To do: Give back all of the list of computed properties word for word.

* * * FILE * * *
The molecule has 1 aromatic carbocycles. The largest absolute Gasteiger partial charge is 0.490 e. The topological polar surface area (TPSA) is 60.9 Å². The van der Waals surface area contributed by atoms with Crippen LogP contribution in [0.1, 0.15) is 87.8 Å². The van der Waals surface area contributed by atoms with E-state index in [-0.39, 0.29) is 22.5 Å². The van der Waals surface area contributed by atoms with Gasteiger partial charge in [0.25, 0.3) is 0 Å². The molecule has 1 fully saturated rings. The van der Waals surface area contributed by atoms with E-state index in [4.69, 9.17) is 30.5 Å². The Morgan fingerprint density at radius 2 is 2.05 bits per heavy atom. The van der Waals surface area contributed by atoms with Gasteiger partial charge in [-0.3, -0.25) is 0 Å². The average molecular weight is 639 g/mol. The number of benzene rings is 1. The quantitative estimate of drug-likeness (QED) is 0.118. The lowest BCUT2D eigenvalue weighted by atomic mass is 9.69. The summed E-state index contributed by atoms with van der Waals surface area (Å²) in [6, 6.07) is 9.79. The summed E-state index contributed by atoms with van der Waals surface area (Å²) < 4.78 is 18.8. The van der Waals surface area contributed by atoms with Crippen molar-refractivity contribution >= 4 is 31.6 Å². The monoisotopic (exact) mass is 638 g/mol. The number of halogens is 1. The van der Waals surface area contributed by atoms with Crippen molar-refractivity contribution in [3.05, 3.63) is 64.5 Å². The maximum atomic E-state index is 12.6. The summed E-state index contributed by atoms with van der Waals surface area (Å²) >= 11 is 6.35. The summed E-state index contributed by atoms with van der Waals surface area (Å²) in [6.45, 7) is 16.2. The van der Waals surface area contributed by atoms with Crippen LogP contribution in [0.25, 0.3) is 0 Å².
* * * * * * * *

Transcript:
The molecule has 1 aromatic carbocycles. The largest absolute Gasteiger partial charge is 0.490 e. The topological polar surface area (TPSA) is 60.9 Å². The van der Waals surface area contributed by atoms with Crippen LogP contribution in [0.1, 0.15) is 87.8 Å². The van der Waals surface area contributed by atoms with E-state index in [-0.39, 0.29) is 22.5 Å². The van der Waals surface area contributed by atoms with Gasteiger partial charge in [0.25, 0.3) is 0 Å². The molecule has 1 fully saturated rings. The van der Waals surface area contributed by atoms with E-state index in [4.69, 9.17) is 30.5 Å². The Morgan fingerprint density at radius 2 is 2.05 bits per heavy atom. The van der Waals surface area contributed by atoms with Gasteiger partial charge in [-0.3, -0.25) is 0 Å². The average molecular weight is 639 g/mol. The number of benzene rings is 1. The quantitative estimate of drug-likeness (QED) is 0.118. The lowest BCUT2D eigenvalue weighted by atomic mass is 9.69. The summed E-state index contributed by atoms with van der Waals surface area (Å²) in [6, 6.07) is 9.79. The summed E-state index contributed by atoms with van der Waals surface area (Å²) < 4.78 is 18.8. The van der Waals surface area contributed by atoms with Crippen molar-refractivity contribution >= 4 is 31.6 Å². The monoisotopic (exact) mass is 638 g/mol. The number of halogens is 1. The van der Waals surface area contributed by atoms with Crippen molar-refractivity contribution in [3.05, 3.63) is 64.5 Å². The maximum atomic E-state index is 12.6. The summed E-state index contributed by atoms with van der Waals surface area (Å²) >= 11 is 6.35. The summed E-state index contributed by atoms with van der Waals surface area (Å²) in [6.45, 7) is 16.2. The van der Waals surface area contributed by atoms with Crippen LogP contribution in [0.25, 0.3) is 0 Å².